Reporters' Roundtable: Netflix, Dish, Facebook rewrite video marketplace

It's been a big news week for video and movies on the Web. Netflix split apart, Dish announced Blockbuster-branded video services, and then Facebook introduced social video players. We discuss changes with GigaOm's Ryan Lawler and Variety's Andrew Wallenstein.

Rafe Needleman Former Editor at Large
Rafe Needleman reviews mobile apps and products for fun, and picks startups apart when he gets bored. He has evaluated thousands of new companies, most of which have since gone out of business.
Rafe Needleman

It has been a huge week for video and streaming media on the Web.

First, Netflix split into two companies, and that's after raising rates and losing the Starz library.

Then at Facebook's F8 developers' conference, the social platform company launched the timeline and the "lightweight engagement" model that will change how people find out about media to watch.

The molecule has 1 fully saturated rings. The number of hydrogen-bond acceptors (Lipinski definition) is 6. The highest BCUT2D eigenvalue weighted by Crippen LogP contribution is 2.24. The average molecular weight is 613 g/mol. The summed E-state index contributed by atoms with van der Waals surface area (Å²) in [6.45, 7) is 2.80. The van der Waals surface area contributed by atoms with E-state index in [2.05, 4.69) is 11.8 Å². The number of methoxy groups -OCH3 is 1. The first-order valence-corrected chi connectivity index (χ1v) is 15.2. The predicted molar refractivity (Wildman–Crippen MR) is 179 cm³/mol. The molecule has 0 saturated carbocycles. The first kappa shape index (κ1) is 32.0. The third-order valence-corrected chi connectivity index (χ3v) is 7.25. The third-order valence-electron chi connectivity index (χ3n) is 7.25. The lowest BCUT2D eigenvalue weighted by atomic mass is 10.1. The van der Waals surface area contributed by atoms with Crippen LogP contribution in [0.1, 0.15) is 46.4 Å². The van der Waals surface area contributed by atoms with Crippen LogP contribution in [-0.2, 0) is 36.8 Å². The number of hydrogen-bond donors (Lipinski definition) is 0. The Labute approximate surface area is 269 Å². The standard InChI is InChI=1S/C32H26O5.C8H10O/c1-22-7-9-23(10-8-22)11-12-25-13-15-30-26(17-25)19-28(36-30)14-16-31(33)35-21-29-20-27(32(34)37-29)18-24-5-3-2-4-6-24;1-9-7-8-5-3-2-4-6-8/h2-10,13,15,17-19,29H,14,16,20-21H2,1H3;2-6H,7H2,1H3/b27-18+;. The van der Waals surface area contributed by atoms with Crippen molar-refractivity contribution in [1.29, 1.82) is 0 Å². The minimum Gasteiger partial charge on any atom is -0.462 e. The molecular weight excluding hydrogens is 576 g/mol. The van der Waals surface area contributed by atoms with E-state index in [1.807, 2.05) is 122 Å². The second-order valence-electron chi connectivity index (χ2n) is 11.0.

And then just today, Dish, which bought Blockbuster about five months ago, announced the Blockbuster Movie Pass, which the company appears to be pitching as a Netflix competitor.

Looming in the background of all this: the "cord cutters," people just itching to dump their traditional cable subscriptions and move their TV and movie viewing to Internet services. So we've got a lot to discuss on this show. Our guests to help sort it all out: Ryan Lawler, a writer at GigaOm; and Andrew Wallenstein, TV editor for Variety.

Watch this: Ep. 93: Netflix, Dish, and Facebook rewrite the video marketplace


iTunes (MP3)
iTunes (320x180)
iTunes (640x360)
Podcast RSS (MP3)
Podcast RSS (320x180)
Podcast RSS (640x360)

Discussion points
First topic: Netflix. Why'd it split up?

What happened with Starz?

Today's Blockbuster/Dish announcment, the Blockbuster Move Pass. Is it really aimed at Netflix?

Discussion of competitors: Amazon, Redbox, Apple, etc.

What about Hulu? Or HBO Go?

Let's talk about cord cutters.

Facebook - great, now the world knows when I'm watching old Twilight Zones on Netflix. Why do I want this?

Social viewing: Good for Hollywood?

Are we moving from buying to leasing our media content? is this good or bad for entertainment content companies?